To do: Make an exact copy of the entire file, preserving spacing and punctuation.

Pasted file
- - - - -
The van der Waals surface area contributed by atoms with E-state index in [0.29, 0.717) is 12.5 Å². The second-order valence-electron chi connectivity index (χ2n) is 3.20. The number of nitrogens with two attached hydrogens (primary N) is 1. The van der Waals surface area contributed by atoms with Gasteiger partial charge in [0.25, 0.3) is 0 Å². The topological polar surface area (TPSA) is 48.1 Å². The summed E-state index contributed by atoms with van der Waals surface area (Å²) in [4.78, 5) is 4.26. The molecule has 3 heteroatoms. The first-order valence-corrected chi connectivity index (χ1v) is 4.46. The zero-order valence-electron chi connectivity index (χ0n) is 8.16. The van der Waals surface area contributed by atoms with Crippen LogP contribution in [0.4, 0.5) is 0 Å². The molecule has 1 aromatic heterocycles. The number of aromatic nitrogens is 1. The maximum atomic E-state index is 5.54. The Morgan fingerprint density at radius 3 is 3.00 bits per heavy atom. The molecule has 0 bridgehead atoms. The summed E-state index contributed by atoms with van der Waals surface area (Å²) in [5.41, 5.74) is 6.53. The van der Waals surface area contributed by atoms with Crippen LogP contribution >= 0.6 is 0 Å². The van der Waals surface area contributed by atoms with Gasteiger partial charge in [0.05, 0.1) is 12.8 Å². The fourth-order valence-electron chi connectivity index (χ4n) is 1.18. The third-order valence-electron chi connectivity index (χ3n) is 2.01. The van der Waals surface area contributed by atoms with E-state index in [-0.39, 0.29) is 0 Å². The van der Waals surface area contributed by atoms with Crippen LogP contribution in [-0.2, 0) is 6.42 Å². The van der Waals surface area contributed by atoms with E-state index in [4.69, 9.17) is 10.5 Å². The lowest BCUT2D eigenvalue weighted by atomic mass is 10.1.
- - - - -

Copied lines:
The van der Waals surface area contributed by atoms with E-state index in [0.29, 0.717) is 12.5 Å². The second-order valence-electron chi connectivity index (χ2n) is 3.20. The number of nitrogens with two attached hydrogens (primary N) is 1. The van der Waals surface area contributed by atoms with Gasteiger partial charge in [0.25, 0.3) is 0 Å². The topological polar surface area (TPSA) is 48.1 Å². The summed E-state index contributed by atoms with van der Waals surface area (Å²) in [4.78, 5) is 4.26. The molecule has 3 heteroatoms. The first-order valence-corrected chi connectivity index (χ1v) is 4.46. The zero-order valence-electron chi connectivity index (χ0n) is 8.16. The van der Waals surface area contributed by atoms with Crippen LogP contribution in [0.4, 0.5) is 0 Å². The molecule has 1 aromatic heterocycles. The number of aromatic nitrogens is 1. The maximum atomic E-state index is 5.54. The Morgan fingerprint density at radius 3 is 3.00 bits per heavy atom. The molecule has 0 bridgehead atoms. The summed E-state index contributed by atoms with van der Waals surface area (Å²) in [5.41, 5.74) is 6.53. The van der Waals surface area contributed by atoms with Crippen LogP contribution >= 0.6 is 0 Å². The van der Waals surface area contributed by atoms with Gasteiger partial charge in [0.05, 0.1) is 12.8 Å². The fourth-order valence-electron chi connectivity index (χ4n) is 1.18. The third-order valence-electron chi connectivity index (χ3n) is 2.01. The van der Waals surface area contributed by atoms with E-state index in [-0.39, 0.29) is 0 Å². The van der Waals surface area contributed by atoms with Crippen LogP contribution in [-0.2, 0) is 6.42 Å². The van der Waals surface area contributed by atoms with E-state index in [4.69, 9.17) is 10.5 Å². The lowest BCUT2D eigenvalue weighted by atomic mass is 10.1.